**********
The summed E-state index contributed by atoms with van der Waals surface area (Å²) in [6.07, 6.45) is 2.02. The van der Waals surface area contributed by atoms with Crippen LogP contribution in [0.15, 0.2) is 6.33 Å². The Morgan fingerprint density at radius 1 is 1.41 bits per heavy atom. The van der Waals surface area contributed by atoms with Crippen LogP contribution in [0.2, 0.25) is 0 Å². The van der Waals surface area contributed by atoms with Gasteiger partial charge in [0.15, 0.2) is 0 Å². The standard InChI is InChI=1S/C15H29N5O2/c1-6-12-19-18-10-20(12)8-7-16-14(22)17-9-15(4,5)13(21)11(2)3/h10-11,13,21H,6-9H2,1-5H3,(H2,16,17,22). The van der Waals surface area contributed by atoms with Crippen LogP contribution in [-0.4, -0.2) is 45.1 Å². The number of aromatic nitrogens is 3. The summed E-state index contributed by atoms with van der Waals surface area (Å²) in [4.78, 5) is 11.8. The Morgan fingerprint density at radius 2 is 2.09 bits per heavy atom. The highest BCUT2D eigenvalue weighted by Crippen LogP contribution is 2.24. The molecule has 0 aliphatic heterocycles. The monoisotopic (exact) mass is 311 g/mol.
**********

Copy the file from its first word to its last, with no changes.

The summed E-state index contributed by atoms with van der Waals surface area (Å²) in [6.07, 6.45) is 2.02. The van der Waals surface area contributed by atoms with Crippen LogP contribution in [0.15, 0.2) is 6.33 Å². The Morgan fingerprint density at radius 1 is 1.41 bits per heavy atom. The van der Waals surface area contributed by atoms with Crippen LogP contribution in [0.2, 0.25) is 0 Å². The van der Waals surface area contributed by atoms with Gasteiger partial charge in [0.15, 0.2) is 0 Å². The standard InChI is InChI=1S/C15H29N5O2/c1-6-12-19-18-10-20(12)8-7-16-14(22)17-9-15(4,5)13(21)11(2)3/h10-11,13,21H,6-9H2,1-5H3,(H2,16,17,22). The van der Waals surface area contributed by atoms with Crippen LogP contribution in [-0.4, -0.2) is 45.1 Å². The number of aromatic nitrogens is 3. The summed E-state index contributed by atoms with van der Waals surface area (Å²) in [4.78, 5) is 11.8. The Morgan fingerprint density at radius 2 is 2.09 bits per heavy atom. The highest BCUT2D eigenvalue weighted by Crippen LogP contribution is 2.24. The molecule has 0 aliphatic heterocycles. The monoisotopic (exact) mass is 311 g/mol.